How is the word ‘rapporteur' pronounced?

(B. Sandhya, Chennai)

The ‘a' in the first syllable sounds like the ‘a' in ‘cat', ‘bat', and ‘fat'; the second syllable sounds like the word ‘port'. The final ‘eur' sounds like the ‘ir' in ‘first', ‘thirst', and ‘shirt'. The word is pronounced ‘ra-por-TEER' with the stress on the final syllable. It is used to refer to someone who has been identified by a committee or an organisation to carry out research on something, and submit a full-fledged report. Someone who functions as a reporter and gives a brief account of the proceedings can also be called ‘rapporteur'.

*The rapporteur listened very patiently to what both parties had to say.

What is the meaning and origin of ‘on the wagon'?

(L. Kaushik, Nagpur)

This rather informal expression is used to refer to someone who abstains from drinking alcohol. The individual is usually someone who drank a lot in the past, but is now attempting to kick the habit. The opposite is 'off the wagon'. In this case, an individual who had stopped drinking, takes to the bottle again.

*Rahul is a changed man. He's been on the wagon for six months now.

The original form of this expression was ‘on the water wagon' or ‘on the water cart'. The wagon/cart in the idiom was not used to distribute water among people; it was, in fact, employed to keep the streets clean. During the 1890s, there was a concerted effort by many in the United States to bring about Prohibition. Men who vowed to stop drinking would often get onto the water wagons. They took an oath that when they became thirsty, they would not visit the bar; instead, they would down a couple of glasses of water from the wagon.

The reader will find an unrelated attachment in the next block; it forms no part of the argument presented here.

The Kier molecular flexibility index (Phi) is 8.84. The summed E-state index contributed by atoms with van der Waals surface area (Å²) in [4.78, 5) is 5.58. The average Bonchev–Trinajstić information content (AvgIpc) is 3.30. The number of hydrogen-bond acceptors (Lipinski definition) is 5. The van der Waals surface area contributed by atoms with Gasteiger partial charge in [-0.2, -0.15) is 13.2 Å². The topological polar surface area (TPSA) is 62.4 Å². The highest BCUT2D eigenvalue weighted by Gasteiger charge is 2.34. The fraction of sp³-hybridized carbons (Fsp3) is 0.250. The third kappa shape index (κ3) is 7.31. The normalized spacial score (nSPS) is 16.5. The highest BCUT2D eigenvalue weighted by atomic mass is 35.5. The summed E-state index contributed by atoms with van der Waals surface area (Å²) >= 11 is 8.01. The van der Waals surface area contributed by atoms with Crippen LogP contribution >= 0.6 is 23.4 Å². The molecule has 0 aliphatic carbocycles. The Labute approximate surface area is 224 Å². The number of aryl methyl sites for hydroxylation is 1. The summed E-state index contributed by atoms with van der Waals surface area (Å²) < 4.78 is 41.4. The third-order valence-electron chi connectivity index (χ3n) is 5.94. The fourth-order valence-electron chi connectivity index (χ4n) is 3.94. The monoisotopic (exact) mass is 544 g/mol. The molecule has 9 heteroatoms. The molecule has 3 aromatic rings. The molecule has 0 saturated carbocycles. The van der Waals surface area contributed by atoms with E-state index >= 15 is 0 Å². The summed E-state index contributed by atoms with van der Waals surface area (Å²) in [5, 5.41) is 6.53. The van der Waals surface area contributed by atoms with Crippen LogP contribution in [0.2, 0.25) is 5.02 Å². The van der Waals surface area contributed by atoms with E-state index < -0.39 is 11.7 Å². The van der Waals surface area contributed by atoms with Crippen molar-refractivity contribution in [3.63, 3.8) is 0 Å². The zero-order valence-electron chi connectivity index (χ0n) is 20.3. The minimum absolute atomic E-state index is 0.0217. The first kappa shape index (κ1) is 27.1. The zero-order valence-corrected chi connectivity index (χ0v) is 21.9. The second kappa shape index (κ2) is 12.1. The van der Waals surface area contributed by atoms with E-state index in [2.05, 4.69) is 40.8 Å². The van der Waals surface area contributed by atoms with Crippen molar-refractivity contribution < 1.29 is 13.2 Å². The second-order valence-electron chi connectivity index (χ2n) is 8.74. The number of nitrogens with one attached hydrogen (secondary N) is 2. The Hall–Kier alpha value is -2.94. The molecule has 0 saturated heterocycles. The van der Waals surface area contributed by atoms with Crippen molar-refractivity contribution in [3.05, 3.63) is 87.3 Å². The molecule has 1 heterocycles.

What is the difference between ‘kiss up to someone' and ‘kiss someone off'?

(R. Gayathri, Chennai)

These two expressions of American origin are considered slang and are mostly used in informal contexts. When you ‘kiss up to someone', you flatter them; you do everything possible to get into their good books. The expression is mostly used to show disapproval.

*Just do your job, Ram. There is no need to kiss up to anyone in this office.

The slang expression ‘kiss someone off' has several different meanings. One of them is ‘to write off someone or something'; to reject.

*My boss kissed off all my suggestions.

Is it okay to say, ‘We will be landing momentarily in Hyderabad'?

(T. Naresh, Hyderabad)

In terms of grammar, there is nothing wrong with the sentence. The meaning, however, is rather ambiguous. In American English, ‘momentarily' means ‘shortly' or ‘very soon'. The sentence suggests that the plane will be arriving in Hyderabad very soon. ‘Momentarily' also means ‘for a short time' or ‘for a moment'. The sentence could also mean that the plane will be landing in Hyderabad for a few seconds before taking off! To avoid the ambiguity, we could say, ‘We will be landing in Hyderabad soon'.

What is the meaning of ‘unbeknown'?

(T.H. Lawerence, Trivandrum)

This is a word that is seldom heard in everyday conversation. It is mostly used in formal contexts to mean ‘without the knowledge of'. In British English, it is also possible to say ‘unbeknownst'.

*Unbeknown to his mother, Vyomekesh bought an expensive watch for his uncle.


“I may have said the same thing before. But my explanation, I am sure, will always be different.”Oscar Wilde